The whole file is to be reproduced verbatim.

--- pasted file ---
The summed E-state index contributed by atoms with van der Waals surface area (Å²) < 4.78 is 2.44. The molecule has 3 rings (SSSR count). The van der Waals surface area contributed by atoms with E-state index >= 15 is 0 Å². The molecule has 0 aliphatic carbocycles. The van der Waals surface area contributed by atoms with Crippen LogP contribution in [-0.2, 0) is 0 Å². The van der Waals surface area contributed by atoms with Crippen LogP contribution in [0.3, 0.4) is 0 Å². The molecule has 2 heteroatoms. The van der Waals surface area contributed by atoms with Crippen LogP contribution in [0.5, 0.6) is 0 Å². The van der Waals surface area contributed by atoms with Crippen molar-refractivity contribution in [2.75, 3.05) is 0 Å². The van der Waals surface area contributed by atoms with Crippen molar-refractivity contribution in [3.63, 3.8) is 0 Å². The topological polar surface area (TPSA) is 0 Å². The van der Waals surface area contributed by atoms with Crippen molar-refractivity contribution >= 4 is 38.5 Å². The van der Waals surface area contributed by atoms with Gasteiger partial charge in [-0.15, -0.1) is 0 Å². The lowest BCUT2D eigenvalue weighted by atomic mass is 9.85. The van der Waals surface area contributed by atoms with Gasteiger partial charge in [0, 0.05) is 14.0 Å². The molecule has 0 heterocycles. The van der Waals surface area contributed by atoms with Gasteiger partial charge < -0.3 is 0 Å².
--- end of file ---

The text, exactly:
The summed E-state index contributed by atoms with van der Waals surface area (Å²) < 4.78 is 2.44. The molecule has 3 rings (SSSR count). The van der Waals surface area contributed by atoms with E-state index >= 15 is 0 Å². The molecule has 0 aliphatic carbocycles. The van der Waals surface area contributed by atoms with Crippen LogP contribution in [-0.2, 0) is 0 Å². The van der Waals surface area contributed by atoms with Crippen LogP contribution in [0.3, 0.4) is 0 Å². The molecule has 2 heteroatoms. The van der Waals surface area contributed by atoms with Crippen LogP contribution in [0.5, 0.6) is 0 Å². The van der Waals surface area contributed by atoms with Crippen molar-refractivity contribution in [2.75, 3.05) is 0 Å². The van der Waals surface area contributed by atoms with Crippen molar-refractivity contribution in [3.63, 3.8) is 0 Å². The topological polar surface area (TPSA) is 0 Å². The van der Waals surface area contributed by atoms with Crippen molar-refractivity contribution >= 4 is 38.5 Å². The van der Waals surface area contributed by atoms with Gasteiger partial charge in [-0.15, -0.1) is 0 Å². The lowest BCUT2D eigenvalue weighted by atomic mass is 9.85. The van der Waals surface area contributed by atoms with Gasteiger partial charge in [0, 0.05) is 14.0 Å². The molecule has 0 heterocycles. The van der Waals surface area contributed by atoms with Gasteiger partial charge < -0.3 is 0 Å².